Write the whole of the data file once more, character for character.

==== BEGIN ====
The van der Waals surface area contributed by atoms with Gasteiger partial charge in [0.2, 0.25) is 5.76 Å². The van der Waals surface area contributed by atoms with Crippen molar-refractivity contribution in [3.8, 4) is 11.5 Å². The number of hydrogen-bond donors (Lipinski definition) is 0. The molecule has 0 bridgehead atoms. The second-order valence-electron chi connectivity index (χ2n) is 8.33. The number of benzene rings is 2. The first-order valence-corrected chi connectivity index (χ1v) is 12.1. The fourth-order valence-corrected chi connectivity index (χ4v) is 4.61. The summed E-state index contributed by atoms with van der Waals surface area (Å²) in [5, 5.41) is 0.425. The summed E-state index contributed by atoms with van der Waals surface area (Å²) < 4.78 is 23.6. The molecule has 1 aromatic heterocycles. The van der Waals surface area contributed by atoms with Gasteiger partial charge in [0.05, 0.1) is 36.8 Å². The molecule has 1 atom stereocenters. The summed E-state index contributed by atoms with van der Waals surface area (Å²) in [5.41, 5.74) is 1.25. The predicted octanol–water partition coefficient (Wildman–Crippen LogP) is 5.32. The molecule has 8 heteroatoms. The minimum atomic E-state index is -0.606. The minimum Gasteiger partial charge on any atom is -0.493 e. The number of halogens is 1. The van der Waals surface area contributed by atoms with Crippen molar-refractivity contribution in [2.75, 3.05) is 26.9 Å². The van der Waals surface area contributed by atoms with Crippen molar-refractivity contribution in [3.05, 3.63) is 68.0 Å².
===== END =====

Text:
The van der Waals surface area contributed by atoms with Gasteiger partial charge in [0.2, 0.25) is 5.76 Å². The van der Waals surface area contributed by atoms with Crippen molar-refractivity contribution in [3.8, 4) is 11.5 Å². The number of hydrogen-bond donors (Lipinski definition) is 0. The molecule has 0 bridgehead atoms. The second-order valence-electron chi connectivity index (χ2n) is 8.33. The number of benzene rings is 2. The first-order valence-corrected chi connectivity index (χ1v) is 12.1. The fourth-order valence-corrected chi connectivity index (χ4v) is 4.61. The summed E-state index contributed by atoms with van der Waals surface area (Å²) in [5, 5.41) is 0.425. The summed E-state index contributed by atoms with van der Waals surface area (Å²) < 4.78 is 23.6. The molecule has 1 aromatic heterocycles. The van der Waals surface area contributed by atoms with Gasteiger partial charge in [0.05, 0.1) is 36.8 Å². The molecule has 1 atom stereocenters. The summed E-state index contributed by atoms with van der Waals surface area (Å²) in [5.41, 5.74) is 1.25. The predicted octanol–water partition coefficient (Wildman–Crippen LogP) is 5.32. The molecule has 8 heteroatoms. The minimum atomic E-state index is -0.606. The minimum Gasteiger partial charge on any atom is -0.493 e. The number of halogens is 1. The van der Waals surface area contributed by atoms with Crippen molar-refractivity contribution in [2.75, 3.05) is 26.9 Å². The van der Waals surface area contributed by atoms with Crippen molar-refractivity contribution in [3.05, 3.63) is 68.0 Å².